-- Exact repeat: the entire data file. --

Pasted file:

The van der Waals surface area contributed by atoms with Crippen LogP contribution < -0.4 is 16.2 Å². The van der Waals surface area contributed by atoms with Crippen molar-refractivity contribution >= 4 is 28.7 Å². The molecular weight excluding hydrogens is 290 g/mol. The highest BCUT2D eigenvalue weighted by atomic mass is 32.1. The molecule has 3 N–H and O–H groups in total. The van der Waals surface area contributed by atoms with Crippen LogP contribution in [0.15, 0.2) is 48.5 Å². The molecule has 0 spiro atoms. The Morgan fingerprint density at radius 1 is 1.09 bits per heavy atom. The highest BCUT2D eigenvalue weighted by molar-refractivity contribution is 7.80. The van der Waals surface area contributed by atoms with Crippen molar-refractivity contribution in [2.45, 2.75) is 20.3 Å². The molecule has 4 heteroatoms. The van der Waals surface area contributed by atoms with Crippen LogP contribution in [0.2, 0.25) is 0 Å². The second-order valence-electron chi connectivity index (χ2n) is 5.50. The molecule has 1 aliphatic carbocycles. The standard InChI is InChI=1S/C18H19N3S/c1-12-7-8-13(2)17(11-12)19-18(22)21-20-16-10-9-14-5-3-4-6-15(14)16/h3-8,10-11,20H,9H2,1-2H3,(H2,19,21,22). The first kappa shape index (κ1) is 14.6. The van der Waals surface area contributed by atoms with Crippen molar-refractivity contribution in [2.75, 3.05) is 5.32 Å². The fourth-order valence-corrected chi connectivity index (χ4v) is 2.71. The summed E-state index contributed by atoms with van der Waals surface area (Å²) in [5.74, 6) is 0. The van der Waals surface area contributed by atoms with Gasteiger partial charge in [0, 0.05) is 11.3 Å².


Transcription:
The van der Waals surface area contributed by atoms with Crippen LogP contribution < -0.4 is 16.2 Å². The van der Waals surface area contributed by atoms with Crippen molar-refractivity contribution >= 4 is 28.7 Å². The molecular weight excluding hydrogens is 290 g/mol. The highest BCUT2D eigenvalue weighted by atomic mass is 32.1. The molecule has 3 N–H and O–H groups in total. The van der Waals surface area contributed by atoms with Crippen LogP contribution in [0.15, 0.2) is 48.5 Å². The molecule has 0 spiro atoms. The Morgan fingerprint density at radius 1 is 1.09 bits per heavy atom. The highest BCUT2D eigenvalue weighted by molar-refractivity contribution is 7.80. The van der Waals surface area contributed by atoms with Crippen molar-refractivity contribution in [2.45, 2.75) is 20.3 Å². The molecule has 4 heteroatoms. The van der Waals surface area contributed by atoms with Crippen LogP contribution in [0.2, 0.25) is 0 Å². The second-order valence-electron chi connectivity index (χ2n) is 5.50. The molecule has 1 aliphatic carbocycles. The standard InChI is InChI=1S/C18H19N3S/c1-12-7-8-13(2)17(11-12)19-18(22)21-20-16-10-9-14-5-3-4-6-15(14)16/h3-8,10-11,20H,9H2,1-2H3,(H2,19,21,22). The first kappa shape index (κ1) is 14.6. The van der Waals surface area contributed by atoms with Crippen molar-refractivity contribution in [2.75, 3.05) is 5.32 Å². The fourth-order valence-corrected chi connectivity index (χ4v) is 2.71. The summed E-state index contributed by atoms with van der Waals surface area (Å²) in [5.74, 6) is 0. The van der Waals surface area contributed by atoms with Gasteiger partial charge in [0, 0.05) is 11.3 Å².